Dogo Argentino

Dogo Argentino - More information about this breed


  • Other names Argentine Dogo
  • Nicknames Dogo
  • Country of origin Argentina
  • Weight Male 88 – 120 lb (40.0–54 kg)
  • Female 70 – 80 lb (32-36 kg)
  • Height Male 23–30 inches (60–76 cm)
  • Female  22-25 inches (56-64 cm)
  • Life Span 10 12 years
  • Litter Size 5 to 8



The Dogo Argentino is a large, white, muscular dog that was developed in Argentina primarily for the purpose of big-game hunting, including wild boar and puma; the breeder, Antonio Nores Martínez, also wanted a dog that would exhibit steadfast bravery and willingly protect its human companion to the death. The Dogo Argentino is a large white short-coated dog with very muscular and strong body that rarely has any markings. The head has a broad, slightly domed skull and the muzzle is slightly higher at the nose than the stop, when viewed in profile. The tail is set low, thick at the base and tapers to a point. It has been described as looking similar to the American Bulldog but very tall with a solid white coat.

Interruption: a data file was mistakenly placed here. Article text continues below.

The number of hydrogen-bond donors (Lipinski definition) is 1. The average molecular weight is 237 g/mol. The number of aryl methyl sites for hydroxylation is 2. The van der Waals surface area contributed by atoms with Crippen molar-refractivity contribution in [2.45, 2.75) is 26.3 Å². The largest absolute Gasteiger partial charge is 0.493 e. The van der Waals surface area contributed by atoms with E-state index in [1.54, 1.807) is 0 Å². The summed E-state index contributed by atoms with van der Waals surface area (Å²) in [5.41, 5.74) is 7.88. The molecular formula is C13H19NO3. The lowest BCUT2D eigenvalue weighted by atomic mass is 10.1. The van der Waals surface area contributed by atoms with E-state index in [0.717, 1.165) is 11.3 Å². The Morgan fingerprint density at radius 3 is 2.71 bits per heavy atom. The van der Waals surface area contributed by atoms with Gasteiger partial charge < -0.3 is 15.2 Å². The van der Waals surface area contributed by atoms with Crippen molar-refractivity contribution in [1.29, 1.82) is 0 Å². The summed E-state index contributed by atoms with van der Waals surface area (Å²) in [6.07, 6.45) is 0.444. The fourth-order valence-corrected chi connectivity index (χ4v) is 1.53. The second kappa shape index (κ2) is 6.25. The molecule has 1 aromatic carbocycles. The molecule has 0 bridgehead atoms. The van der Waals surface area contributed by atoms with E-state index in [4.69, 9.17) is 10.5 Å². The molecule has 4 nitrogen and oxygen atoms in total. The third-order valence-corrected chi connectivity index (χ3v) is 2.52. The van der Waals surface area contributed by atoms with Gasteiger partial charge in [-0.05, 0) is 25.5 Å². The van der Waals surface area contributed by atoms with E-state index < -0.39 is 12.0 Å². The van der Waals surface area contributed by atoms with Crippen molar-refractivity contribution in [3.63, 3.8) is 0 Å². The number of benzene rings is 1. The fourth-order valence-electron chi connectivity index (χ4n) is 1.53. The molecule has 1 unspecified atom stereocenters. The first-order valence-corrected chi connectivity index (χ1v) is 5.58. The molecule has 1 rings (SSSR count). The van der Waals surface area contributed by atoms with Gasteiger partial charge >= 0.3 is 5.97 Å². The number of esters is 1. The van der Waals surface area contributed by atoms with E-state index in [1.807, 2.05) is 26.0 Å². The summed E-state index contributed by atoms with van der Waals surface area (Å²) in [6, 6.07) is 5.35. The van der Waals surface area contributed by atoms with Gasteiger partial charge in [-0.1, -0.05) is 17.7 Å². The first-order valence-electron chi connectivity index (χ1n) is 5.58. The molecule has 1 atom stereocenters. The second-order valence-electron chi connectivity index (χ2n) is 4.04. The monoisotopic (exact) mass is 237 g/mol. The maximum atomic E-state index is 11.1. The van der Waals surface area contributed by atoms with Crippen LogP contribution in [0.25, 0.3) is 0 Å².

There are not many variations in the Dogo Argentino breed, size and weight are well described, as well as the color.



As with all breeds, the Dogo Argentino can be good with children, if properly socialized at early age. Dogo Argentinos have been bred specifically to allow better socialization with other dogs and are well suited for group environments. They get along with other pets in most rural and urban settings ranging from a complete outdoor farm dog to urban housing with a small yard, to crowded apartment buildings. Because aggressive traits are purposely bred out, attacks on humans or other pets are extremely rare. Despite the fact that the aggression traits were bred out, if this breed is not properly trained/socialized or it is under the supervision of a novice owner, it can have behavioral issues such as aggression, especially in males.


Health Issues

As in the Dalmatian, white Boxer, and the white Bull Terrier, the dogo may experience pigment-related deafness. There is possibility of an approximate 10% deafness rate overall with some dogos afflicted unilaterally (one deaf ear). Studies have shown that the incidence of deafness is drastically reduced when the only breeding stock used is that with bilaterally normal hearing.


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